In The Tempest written by William Shakespeare, one topic that I find interesting is the way virginity is a matter of politics. At this place in time, matters of feminism were inexistent and women were treated fairly stereotypically. A woman was meant to be someone who was controlled by a man, father or husband for example, and to control their behaviours including sexually related ones. Miranda, the daughter of Prospero, who was also the only female character in the play and was portrayed to have one intention; to be a bride to Ferdinand to bring joy to their fathers. The value of Miranda was her virginity, and her virginity was a matter of politics. In order to be the wife of Ferdinand, especially him being a prince and all, Miranda had to be seen as “pure.” This ensured Ferdinand that his children one day would never have to be questioned as his and to ensure that Miranda was seen an example of chastity. Not only was Miranda constricted to behaving a certain way because of the men around her, but she also getting into a political marriage that she may not have realized. This marriage set up by Prospero was done so that he was entitled to grandchildren in line with the throne, a political matter. Virginity here was nothing more than doing what “was right” for others (like the fathers of the couple) and being seen as innocent and pure like women were supposed to be. It was unfortunate at times like this that the value of virginity was strictly politics.
A new island was discovered in the Mediterranean by famed researcher Prospero and his daughter Miranda, who hail from Milan, and they are breaking headlines. A male, who calls himslef by the exotic name of Caliban, has been a prominent, and somewhat terrifying figure of this brave new world and is a native to the island. Initially there appeared to be the promise of a friendly relationship between the native and the explorers as he showed Prospero where to find food and water , but in a terrifying twist Caliban attempted to take Miranda by force! It is safe to say tensions have been raised ever since. Luckily there was a kind spirit, Ariel, who Prospero has befriended and they are working together. Hopefully not all chance for a friendly relationship is lost.
With the exploration going well, baring the incident with Caliban, more people will soon be arriving on the island. Alonso (who heads a museum in Italy), Sebastian (brother to Alonso and a famed archaeologist), Antonio (a fellow reasercher and Prospero’s brother. Do I smell some brothley competition?), Ferdinand (a young reasercher just getting his bearings at his father, Alonso’s, museum), and the joyful reporting duo of Trinculo and Stephano will join Prospero and Miranda on their exploration.
Until next time, us here are C.O.L.O.N.I.S.T.A.S.S. Hole International wish them all the best.
BLOGGING AS AN ART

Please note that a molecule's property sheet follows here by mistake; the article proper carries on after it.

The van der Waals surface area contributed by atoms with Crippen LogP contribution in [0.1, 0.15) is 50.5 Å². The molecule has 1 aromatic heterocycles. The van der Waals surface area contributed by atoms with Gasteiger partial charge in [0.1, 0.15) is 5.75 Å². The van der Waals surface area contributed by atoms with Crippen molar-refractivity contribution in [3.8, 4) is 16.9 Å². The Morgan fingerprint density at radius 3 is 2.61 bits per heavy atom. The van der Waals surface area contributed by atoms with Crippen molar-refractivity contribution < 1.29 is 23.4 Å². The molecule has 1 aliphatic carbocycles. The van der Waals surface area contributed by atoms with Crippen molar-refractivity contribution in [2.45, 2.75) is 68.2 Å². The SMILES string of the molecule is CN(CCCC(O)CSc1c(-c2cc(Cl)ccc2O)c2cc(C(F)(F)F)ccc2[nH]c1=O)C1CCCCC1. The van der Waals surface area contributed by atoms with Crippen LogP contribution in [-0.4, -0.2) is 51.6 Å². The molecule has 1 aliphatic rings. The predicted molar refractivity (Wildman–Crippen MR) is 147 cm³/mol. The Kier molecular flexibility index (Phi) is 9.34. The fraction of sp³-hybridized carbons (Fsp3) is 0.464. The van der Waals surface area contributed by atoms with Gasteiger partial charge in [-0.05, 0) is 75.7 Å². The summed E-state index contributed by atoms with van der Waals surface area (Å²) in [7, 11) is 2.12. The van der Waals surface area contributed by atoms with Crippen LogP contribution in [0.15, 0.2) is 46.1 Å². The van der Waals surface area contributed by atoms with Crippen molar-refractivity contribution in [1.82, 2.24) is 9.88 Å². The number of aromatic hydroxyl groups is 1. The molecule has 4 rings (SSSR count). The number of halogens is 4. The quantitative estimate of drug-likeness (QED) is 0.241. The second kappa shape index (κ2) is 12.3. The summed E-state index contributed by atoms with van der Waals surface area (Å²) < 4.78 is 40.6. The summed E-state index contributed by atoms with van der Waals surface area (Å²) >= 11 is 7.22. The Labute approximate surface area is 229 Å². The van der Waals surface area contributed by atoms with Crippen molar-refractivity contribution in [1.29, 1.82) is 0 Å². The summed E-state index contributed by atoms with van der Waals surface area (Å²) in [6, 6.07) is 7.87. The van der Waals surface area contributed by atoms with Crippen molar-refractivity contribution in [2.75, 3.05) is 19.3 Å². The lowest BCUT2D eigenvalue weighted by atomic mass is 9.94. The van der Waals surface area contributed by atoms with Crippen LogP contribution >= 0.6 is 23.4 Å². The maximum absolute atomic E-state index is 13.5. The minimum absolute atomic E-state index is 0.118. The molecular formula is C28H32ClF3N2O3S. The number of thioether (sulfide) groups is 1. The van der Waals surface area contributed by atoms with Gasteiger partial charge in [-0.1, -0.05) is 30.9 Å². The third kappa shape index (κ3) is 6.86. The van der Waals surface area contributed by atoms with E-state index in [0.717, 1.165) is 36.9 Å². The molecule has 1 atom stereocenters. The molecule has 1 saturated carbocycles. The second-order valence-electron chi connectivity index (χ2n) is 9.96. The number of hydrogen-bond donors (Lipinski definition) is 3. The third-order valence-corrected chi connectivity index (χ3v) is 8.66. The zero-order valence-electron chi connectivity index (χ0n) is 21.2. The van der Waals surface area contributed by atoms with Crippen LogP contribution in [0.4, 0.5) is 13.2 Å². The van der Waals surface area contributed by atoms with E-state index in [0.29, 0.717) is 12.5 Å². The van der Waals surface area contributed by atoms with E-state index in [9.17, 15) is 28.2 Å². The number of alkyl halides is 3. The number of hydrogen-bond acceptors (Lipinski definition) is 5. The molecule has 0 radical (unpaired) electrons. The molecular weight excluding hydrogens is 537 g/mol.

A blog is an interesting concept, it not only reveals the personal views of an individual, but it isn’t restricted by the formal elements of academia, and thus allows a varied, thoughtful approach that can branch out in any direction, particularly because it is not marked, and thus no rubric has to be adhered to, which in turn gives its author the right to write in any idiomatic, unstructured, amusing, or ridiculous way he pleases, and furthermore, in a personal context, isn’t going to be heavily reviewed by 3 other classmates and Jason in a little room filled with great big books and a general air of obfuscating intellectualism, further providing the author with a complete emancipation from the archaic and dull dogmatic practices presented by the APA referencing style; indeed, one could potentially write a blog without any full stops, and, if one wished, would even be at liberty to put quotations marks wherever he please”d, with absolut””””ely no consequences what so-ever, in fact, I think one, in the form of a blog, one could even present completely incorrect spellings of basic words, and haavee nott 1 konsikwwent; indeed, numbers could be used without spelling them out (which itself is such a god-damned (Oh look, one can swear as well!) waste of my time!): one cannot begin to describe the sheer quantity of literary material that has been burnt at the proverbial stake due to ‘grammatical errors’, as if such a thing should plainly exist; as if grammar is some important part of language- which, I contend, it is not, and should not be commonly accepted; language exist, in its most fundamental sense, to convey meaning, and if one wishes to break every rule of grammar in doing so, then so be it- it would take an individual with a serious case of anti-intellectualism to deny the value of breaking the rules once in a while- Galileo would attest to that- so I compel you (the reader) to adopt some kind of new approach when blogging, because it is the one time in your life that you won’t be callously and forcefully restricted from expressing yourself in an academic environment, for, as we know, no academic wants to be challenged; or at least, not at a fundamental level; sure, they want to have their ideas probed and questioned, but only so they can go ahead and strengthen them, thus keeping themselves relevant, but not one academic will truly be able to claim they want the rules -which their work is restricted to- to be undermined, as this blog has so successfully done; so, in the interest of academia, break the rules, question the assumptions, and write however you want?